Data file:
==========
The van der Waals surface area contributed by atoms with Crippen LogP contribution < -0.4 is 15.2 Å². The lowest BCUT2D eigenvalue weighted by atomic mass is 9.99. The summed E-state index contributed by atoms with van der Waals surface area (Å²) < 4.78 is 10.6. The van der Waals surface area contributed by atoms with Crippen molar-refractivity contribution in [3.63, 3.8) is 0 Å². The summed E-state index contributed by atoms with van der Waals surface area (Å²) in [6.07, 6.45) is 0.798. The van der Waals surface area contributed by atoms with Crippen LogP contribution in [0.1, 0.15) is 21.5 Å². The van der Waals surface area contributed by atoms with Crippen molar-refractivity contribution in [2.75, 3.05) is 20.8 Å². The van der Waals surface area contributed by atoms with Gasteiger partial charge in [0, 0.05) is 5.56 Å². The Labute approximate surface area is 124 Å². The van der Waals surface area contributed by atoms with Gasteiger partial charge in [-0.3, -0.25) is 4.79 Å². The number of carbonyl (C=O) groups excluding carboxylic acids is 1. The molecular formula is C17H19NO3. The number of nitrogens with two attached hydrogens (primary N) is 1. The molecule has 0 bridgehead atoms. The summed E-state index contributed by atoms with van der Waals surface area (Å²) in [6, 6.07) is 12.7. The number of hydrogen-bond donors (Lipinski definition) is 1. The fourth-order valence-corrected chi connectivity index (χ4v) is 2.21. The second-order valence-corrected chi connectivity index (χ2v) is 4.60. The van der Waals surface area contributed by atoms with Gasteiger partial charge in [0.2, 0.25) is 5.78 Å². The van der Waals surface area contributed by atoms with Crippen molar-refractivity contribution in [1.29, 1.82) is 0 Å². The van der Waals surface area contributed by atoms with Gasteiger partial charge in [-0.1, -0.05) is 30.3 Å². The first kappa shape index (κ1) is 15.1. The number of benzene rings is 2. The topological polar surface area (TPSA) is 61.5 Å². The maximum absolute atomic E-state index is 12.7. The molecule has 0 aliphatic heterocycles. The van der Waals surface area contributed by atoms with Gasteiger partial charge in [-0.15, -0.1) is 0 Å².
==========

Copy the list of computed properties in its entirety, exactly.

The van der Waals surface area contributed by atoms with Crippen LogP contribution < -0.4 is 15.2 Å². The lowest BCUT2D eigenvalue weighted by atomic mass is 9.99. The summed E-state index contributed by atoms with van der Waals surface area (Å²) < 4.78 is 10.6. The van der Waals surface area contributed by atoms with Crippen molar-refractivity contribution in [3.63, 3.8) is 0 Å². The summed E-state index contributed by atoms with van der Waals surface area (Å²) in [6.07, 6.45) is 0.798. The van der Waals surface area contributed by atoms with Crippen LogP contribution in [0.1, 0.15) is 21.5 Å². The van der Waals surface area contributed by atoms with Crippen molar-refractivity contribution in [2.75, 3.05) is 20.8 Å². The van der Waals surface area contributed by atoms with Gasteiger partial charge in [0, 0.05) is 5.56 Å². The Labute approximate surface area is 124 Å². The van der Waals surface area contributed by atoms with Gasteiger partial charge in [-0.3, -0.25) is 4.79 Å². The number of carbonyl (C=O) groups excluding carboxylic acids is 1. The molecular formula is C17H19NO3. The number of nitrogens with two attached hydrogens (primary N) is 1. The molecule has 0 bridgehead atoms. The summed E-state index contributed by atoms with van der Waals surface area (Å²) in [6, 6.07) is 12.7. The number of hydrogen-bond donors (Lipinski definition) is 1. The fourth-order valence-corrected chi connectivity index (χ4v) is 2.21. The second-order valence-corrected chi connectivity index (χ2v) is 4.60. The van der Waals surface area contributed by atoms with Gasteiger partial charge in [0.2, 0.25) is 5.78 Å². The van der Waals surface area contributed by atoms with Crippen molar-refractivity contribution in [1.29, 1.82) is 0 Å². The van der Waals surface area contributed by atoms with Gasteiger partial charge in [-0.1, -0.05) is 30.3 Å². The first kappa shape index (κ1) is 15.1. The number of benzene rings is 2. The topological polar surface area (TPSA) is 61.5 Å². The maximum absolute atomic E-state index is 12.7. The molecule has 0 aliphatic heterocycles. The van der Waals surface area contributed by atoms with Gasteiger partial charge in [-0.15, -0.1) is 0 Å².